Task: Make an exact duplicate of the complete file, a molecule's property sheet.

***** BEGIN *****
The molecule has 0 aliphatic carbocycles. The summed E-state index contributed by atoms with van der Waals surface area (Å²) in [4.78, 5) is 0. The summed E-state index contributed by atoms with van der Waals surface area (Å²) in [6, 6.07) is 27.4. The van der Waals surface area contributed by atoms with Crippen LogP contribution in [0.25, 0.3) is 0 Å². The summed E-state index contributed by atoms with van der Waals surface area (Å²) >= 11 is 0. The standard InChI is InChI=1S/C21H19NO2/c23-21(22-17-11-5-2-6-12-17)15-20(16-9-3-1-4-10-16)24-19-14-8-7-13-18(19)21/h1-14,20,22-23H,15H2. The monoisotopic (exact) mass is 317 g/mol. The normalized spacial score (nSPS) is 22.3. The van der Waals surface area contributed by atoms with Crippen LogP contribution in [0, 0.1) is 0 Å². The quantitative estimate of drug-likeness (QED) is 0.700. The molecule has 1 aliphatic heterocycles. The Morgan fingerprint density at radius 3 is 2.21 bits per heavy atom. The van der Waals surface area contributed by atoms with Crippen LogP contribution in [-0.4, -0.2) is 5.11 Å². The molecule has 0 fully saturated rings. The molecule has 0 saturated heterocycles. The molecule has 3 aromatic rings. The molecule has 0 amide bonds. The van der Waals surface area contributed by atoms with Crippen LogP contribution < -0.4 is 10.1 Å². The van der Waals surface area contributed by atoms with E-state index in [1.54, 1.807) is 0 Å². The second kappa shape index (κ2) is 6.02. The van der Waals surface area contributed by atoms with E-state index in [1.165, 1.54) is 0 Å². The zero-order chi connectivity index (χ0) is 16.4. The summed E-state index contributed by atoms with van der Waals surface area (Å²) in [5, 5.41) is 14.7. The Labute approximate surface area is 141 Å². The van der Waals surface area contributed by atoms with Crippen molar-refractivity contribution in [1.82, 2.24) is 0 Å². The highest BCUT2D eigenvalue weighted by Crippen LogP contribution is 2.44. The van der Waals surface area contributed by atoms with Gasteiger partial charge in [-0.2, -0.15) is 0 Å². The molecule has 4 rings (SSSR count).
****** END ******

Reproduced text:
The molecule has 0 aliphatic carbocycles. The summed E-state index contributed by atoms with van der Waals surface area (Å²) in [4.78, 5) is 0. The summed E-state index contributed by atoms with van der Waals surface area (Å²) in [6, 6.07) is 27.4. The van der Waals surface area contributed by atoms with Crippen LogP contribution in [0.25, 0.3) is 0 Å². The summed E-state index contributed by atoms with van der Waals surface area (Å²) >= 11 is 0. The standard InChI is InChI=1S/C21H19NO2/c23-21(22-17-11-5-2-6-12-17)15-20(16-9-3-1-4-10-16)24-19-14-8-7-13-18(19)21/h1-14,20,22-23H,15H2. The monoisotopic (exact) mass is 317 g/mol. The normalized spacial score (nSPS) is 22.3. The van der Waals surface area contributed by atoms with Crippen LogP contribution in [0, 0.1) is 0 Å². The quantitative estimate of drug-likeness (QED) is 0.700. The molecule has 1 aliphatic heterocycles. The Morgan fingerprint density at radius 3 is 2.21 bits per heavy atom. The van der Waals surface area contributed by atoms with Crippen LogP contribution in [-0.4, -0.2) is 5.11 Å². The molecule has 0 fully saturated rings. The molecule has 0 saturated heterocycles. The molecule has 3 aromatic rings. The molecule has 0 amide bonds. The van der Waals surface area contributed by atoms with Crippen LogP contribution < -0.4 is 10.1 Å². The van der Waals surface area contributed by atoms with E-state index in [1.54, 1.807) is 0 Å². The second kappa shape index (κ2) is 6.02. The van der Waals surface area contributed by atoms with E-state index in [1.165, 1.54) is 0 Å². The zero-order chi connectivity index (χ0) is 16.4. The summed E-state index contributed by atoms with van der Waals surface area (Å²) in [5, 5.41) is 14.7. The Labute approximate surface area is 141 Å². The van der Waals surface area contributed by atoms with Crippen molar-refractivity contribution in [1.82, 2.24) is 0 Å². The highest BCUT2D eigenvalue weighted by Crippen LogP contribution is 2.44. The van der Waals surface area contributed by atoms with Gasteiger partial charge in [-0.2, -0.15) is 0 Å². The molecule has 4 rings (SSSR count).